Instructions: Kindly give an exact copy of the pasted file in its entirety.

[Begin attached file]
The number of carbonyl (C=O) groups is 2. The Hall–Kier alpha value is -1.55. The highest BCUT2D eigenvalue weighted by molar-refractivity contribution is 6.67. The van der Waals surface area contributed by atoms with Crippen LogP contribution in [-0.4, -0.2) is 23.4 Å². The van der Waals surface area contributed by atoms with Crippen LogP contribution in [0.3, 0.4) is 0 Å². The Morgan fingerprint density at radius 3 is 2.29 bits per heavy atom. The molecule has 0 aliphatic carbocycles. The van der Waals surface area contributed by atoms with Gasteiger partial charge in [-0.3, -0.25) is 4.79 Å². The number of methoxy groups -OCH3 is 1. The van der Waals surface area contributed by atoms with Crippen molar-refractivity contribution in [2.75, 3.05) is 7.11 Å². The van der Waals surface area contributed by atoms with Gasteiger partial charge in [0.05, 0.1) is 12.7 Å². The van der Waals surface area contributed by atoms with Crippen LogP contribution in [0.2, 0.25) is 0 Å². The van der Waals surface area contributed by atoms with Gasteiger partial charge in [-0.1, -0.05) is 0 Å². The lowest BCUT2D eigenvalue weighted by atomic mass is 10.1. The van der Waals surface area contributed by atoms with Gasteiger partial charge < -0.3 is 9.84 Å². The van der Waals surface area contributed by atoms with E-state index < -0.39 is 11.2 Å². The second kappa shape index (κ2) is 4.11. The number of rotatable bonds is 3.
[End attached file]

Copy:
The number of carbonyl (C=O) groups is 2. The Hall–Kier alpha value is -1.55. The highest BCUT2D eigenvalue weighted by molar-refractivity contribution is 6.67. The van der Waals surface area contributed by atoms with Crippen LogP contribution in [-0.4, -0.2) is 23.4 Å². The van der Waals surface area contributed by atoms with Crippen LogP contribution in [0.3, 0.4) is 0 Å². The Morgan fingerprint density at radius 3 is 2.29 bits per heavy atom. The molecule has 0 aliphatic carbocycles. The van der Waals surface area contributed by atoms with Gasteiger partial charge in [-0.3, -0.25) is 4.79 Å². The number of methoxy groups -OCH3 is 1. The van der Waals surface area contributed by atoms with Crippen molar-refractivity contribution in [2.75, 3.05) is 7.11 Å². The van der Waals surface area contributed by atoms with Gasteiger partial charge in [0.05, 0.1) is 12.7 Å². The van der Waals surface area contributed by atoms with Crippen LogP contribution in [0.2, 0.25) is 0 Å². The van der Waals surface area contributed by atoms with Gasteiger partial charge in [-0.1, -0.05) is 0 Å². The lowest BCUT2D eigenvalue weighted by atomic mass is 10.1. The van der Waals surface area contributed by atoms with Gasteiger partial charge < -0.3 is 9.84 Å². The van der Waals surface area contributed by atoms with E-state index < -0.39 is 11.2 Å². The second kappa shape index (κ2) is 4.11. The number of rotatable bonds is 3.